The body’s natural antioxidants, such as vitamin E, can control the level of cellular injury by effectively “catching” any free radicals, thereby protecting the body from further damage.

Sorg et al. demonstrated that at the high peak powers used in their study, elevated lipid peroxide levels were induced following IPL irradiance when compared to both control and UV-A exposure. As the output wavelength spectrum contained no UV and very little infrared (IR) light, it was determined that lipid peroxides were indeed induced by the visible portion of the spectrum.

The data from Sorg et al. revealed that the IPL induced a higher formation of lipid peroxide than UV-A exposure (315–400 nm), with the IPL resulting in approximately twice the level of that of UV-A light at these IPL parameters. Unfortunately, Sorg et al. did not undertake any dose-ranging studies for either UV-A or IPL irradiation, only relying on a single data point for each wavelength range. However, Sorg et al. findings on lipid peroxide formation, most likely induced by ROS, are supported by Zastrow et al. (2009) who showed that ROS production is stimulated across the entire spectrum from UV to IR. Whilst the Zastrow study cannot be directly correlated to the Sorg et al. data, as the exposure mechanisms were considerably different for the visible wavelength range, it does indicate that ROS production is not, and has never been, limited to UV wavelengths [28].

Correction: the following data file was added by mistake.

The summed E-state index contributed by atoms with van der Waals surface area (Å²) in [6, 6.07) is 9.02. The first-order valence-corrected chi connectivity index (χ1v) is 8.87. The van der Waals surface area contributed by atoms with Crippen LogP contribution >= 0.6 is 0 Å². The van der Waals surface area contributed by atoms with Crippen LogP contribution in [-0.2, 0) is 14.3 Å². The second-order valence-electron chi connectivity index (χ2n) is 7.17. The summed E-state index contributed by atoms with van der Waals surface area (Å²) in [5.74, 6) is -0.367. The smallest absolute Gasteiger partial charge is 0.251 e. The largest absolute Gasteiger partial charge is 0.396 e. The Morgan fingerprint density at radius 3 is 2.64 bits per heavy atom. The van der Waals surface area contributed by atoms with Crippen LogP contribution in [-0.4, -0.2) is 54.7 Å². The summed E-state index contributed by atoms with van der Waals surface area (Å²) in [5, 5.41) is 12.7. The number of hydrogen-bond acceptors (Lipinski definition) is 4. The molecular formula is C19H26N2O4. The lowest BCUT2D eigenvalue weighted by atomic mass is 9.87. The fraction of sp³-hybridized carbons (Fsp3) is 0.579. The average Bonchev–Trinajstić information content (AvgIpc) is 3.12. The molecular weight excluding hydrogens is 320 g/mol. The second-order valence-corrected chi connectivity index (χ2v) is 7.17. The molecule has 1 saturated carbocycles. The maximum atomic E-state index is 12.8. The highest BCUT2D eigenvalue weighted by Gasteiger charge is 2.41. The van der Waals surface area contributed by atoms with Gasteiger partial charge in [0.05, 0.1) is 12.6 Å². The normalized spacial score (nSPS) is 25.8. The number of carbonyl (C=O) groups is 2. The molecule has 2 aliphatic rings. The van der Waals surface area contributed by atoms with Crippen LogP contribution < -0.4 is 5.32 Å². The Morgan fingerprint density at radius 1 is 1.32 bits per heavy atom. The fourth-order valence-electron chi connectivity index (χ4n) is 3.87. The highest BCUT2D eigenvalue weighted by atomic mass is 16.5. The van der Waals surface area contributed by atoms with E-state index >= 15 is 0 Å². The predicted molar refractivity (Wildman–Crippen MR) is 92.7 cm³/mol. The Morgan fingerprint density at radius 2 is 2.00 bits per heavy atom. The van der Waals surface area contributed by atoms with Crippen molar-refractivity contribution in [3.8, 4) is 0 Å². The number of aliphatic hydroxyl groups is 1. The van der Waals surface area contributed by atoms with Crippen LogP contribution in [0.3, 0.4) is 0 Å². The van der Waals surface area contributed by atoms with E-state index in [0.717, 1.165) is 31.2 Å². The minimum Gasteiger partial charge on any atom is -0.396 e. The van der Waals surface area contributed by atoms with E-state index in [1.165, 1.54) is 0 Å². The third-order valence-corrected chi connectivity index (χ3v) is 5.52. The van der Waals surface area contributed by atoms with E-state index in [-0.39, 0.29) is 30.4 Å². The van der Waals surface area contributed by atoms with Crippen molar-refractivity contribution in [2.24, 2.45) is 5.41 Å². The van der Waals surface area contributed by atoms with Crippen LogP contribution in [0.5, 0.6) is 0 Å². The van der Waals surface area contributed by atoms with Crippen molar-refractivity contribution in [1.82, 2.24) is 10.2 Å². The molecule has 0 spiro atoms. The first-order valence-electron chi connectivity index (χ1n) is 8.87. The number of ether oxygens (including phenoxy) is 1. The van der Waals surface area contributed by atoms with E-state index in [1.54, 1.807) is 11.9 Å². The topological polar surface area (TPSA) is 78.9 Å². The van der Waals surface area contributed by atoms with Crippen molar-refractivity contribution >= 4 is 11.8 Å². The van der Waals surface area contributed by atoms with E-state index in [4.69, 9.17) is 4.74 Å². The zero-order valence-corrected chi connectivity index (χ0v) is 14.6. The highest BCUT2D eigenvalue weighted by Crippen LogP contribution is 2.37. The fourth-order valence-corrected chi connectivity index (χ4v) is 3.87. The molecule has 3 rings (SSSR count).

Zastrow et al. established that exposure to visible wavelengths did result in ROS production by irradiating tissue with direct sunlight, including UV, then removing the UV component through the use of a suitable filter. In this case, Zastrow identified that approximately 50% of the ROS production in the skin was from wavelengths greater than 430 nm, later determined that the dominant spectral band in the visible region being between 410 and 490 nm. This finding is comparable to that of Eicher et al. [29] who analysed the effects on cells when directly illuminated by broadband light. Breaking down the spectrum into three distinct bands, namely UV (< 400 nm), blue (400–500 nm) and other (> 500 nm), the data concluded that the 400–500 nm band induced “oxyradical” or ROS production. Although there is good tissue penetration of the red wavelengths at 630–635 nm which are produced by all IPL systems, the absorption of porphyrins near 630–635 nm is not as strong as in the porphyrin’s Soret band near 400 nm. With their detection method, Zastrow et al. could show no quantifiable ROS levels in their study [28]. However, significant levels of ROS will definitely be produced by IPL at 630–635 nm when porphyrins are present.